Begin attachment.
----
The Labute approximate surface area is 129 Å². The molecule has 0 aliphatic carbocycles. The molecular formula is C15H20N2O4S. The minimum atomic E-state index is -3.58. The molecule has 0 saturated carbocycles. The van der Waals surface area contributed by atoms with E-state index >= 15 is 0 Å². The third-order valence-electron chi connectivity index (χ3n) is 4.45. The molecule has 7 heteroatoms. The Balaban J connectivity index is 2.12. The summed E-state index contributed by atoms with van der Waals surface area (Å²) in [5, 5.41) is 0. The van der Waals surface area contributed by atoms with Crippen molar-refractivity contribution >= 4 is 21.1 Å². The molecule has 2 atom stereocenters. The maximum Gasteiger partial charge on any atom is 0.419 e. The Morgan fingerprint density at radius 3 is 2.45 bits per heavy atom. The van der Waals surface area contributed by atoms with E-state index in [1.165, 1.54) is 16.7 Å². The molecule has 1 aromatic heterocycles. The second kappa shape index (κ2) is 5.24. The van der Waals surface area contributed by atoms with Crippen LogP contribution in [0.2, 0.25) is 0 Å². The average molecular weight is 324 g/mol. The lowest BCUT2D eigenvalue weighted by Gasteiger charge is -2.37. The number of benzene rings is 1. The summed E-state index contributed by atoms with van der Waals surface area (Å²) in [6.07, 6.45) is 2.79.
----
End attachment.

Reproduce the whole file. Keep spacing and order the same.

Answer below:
The Labute approximate surface area is 129 Å². The molecule has 0 aliphatic carbocycles. The molecular formula is C15H20N2O4S. The minimum atomic E-state index is -3.58. The molecule has 0 saturated carbocycles. The van der Waals surface area contributed by atoms with E-state index >= 15 is 0 Å². The third-order valence-electron chi connectivity index (χ3n) is 4.45. The molecule has 7 heteroatoms. The Balaban J connectivity index is 2.12. The summed E-state index contributed by atoms with van der Waals surface area (Å²) in [5, 5.41) is 0. The van der Waals surface area contributed by atoms with Crippen molar-refractivity contribution >= 4 is 21.1 Å². The molecule has 2 atom stereocenters. The maximum Gasteiger partial charge on any atom is 0.419 e. The Morgan fingerprint density at radius 3 is 2.45 bits per heavy atom. The van der Waals surface area contributed by atoms with E-state index in [1.165, 1.54) is 16.7 Å². The molecule has 1 aromatic heterocycles. The second kappa shape index (κ2) is 5.24. The van der Waals surface area contributed by atoms with Crippen LogP contribution in [0.2, 0.25) is 0 Å². The average molecular weight is 324 g/mol. The lowest BCUT2D eigenvalue weighted by Gasteiger charge is -2.37. The number of benzene rings is 1. The summed E-state index contributed by atoms with van der Waals surface area (Å²) in [6.07, 6.45) is 2.79.